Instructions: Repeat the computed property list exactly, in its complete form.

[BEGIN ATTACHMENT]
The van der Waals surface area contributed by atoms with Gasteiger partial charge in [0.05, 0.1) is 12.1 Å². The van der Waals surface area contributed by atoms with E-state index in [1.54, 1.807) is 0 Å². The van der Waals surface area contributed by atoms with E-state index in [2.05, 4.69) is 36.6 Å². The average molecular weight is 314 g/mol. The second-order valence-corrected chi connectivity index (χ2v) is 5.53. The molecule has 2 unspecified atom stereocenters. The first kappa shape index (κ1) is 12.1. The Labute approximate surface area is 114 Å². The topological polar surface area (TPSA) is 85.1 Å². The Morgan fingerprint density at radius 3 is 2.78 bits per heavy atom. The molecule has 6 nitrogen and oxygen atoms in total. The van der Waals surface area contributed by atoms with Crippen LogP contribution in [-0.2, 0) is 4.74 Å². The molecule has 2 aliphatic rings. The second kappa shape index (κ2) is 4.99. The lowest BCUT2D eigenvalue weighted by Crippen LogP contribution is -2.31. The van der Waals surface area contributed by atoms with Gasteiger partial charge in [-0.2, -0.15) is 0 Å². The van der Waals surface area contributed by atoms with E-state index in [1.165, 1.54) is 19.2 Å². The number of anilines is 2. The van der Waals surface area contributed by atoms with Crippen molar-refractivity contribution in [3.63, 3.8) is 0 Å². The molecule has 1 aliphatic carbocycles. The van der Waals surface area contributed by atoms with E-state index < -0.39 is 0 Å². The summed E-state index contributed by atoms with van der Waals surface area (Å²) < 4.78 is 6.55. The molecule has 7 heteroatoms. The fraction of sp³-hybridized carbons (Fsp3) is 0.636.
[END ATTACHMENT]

The van der Waals surface area contributed by atoms with Gasteiger partial charge in [0.05, 0.1) is 12.1 Å². The van der Waals surface area contributed by atoms with E-state index in [1.54, 1.807) is 0 Å². The van der Waals surface area contributed by atoms with E-state index in [2.05, 4.69) is 36.6 Å². The average molecular weight is 314 g/mol. The second-order valence-corrected chi connectivity index (χ2v) is 5.53. The molecule has 2 unspecified atom stereocenters. The first kappa shape index (κ1) is 12.1. The Labute approximate surface area is 114 Å². The topological polar surface area (TPSA) is 85.1 Å². The Morgan fingerprint density at radius 3 is 2.78 bits per heavy atom. The molecule has 6 nitrogen and oxygen atoms in total. The van der Waals surface area contributed by atoms with Crippen LogP contribution in [-0.2, 0) is 4.74 Å². The molecule has 2 aliphatic rings. The second kappa shape index (κ2) is 4.99. The lowest BCUT2D eigenvalue weighted by Crippen LogP contribution is -2.31. The van der Waals surface area contributed by atoms with Gasteiger partial charge in [-0.2, -0.15) is 0 Å². The van der Waals surface area contributed by atoms with E-state index in [1.165, 1.54) is 19.2 Å². The number of anilines is 2. The van der Waals surface area contributed by atoms with Crippen molar-refractivity contribution in [3.63, 3.8) is 0 Å². The molecule has 1 aliphatic carbocycles. The van der Waals surface area contributed by atoms with E-state index < -0.39 is 0 Å². The summed E-state index contributed by atoms with van der Waals surface area (Å²) < 4.78 is 6.55. The molecule has 7 heteroatoms. The fraction of sp³-hybridized carbons (Fsp3) is 0.636.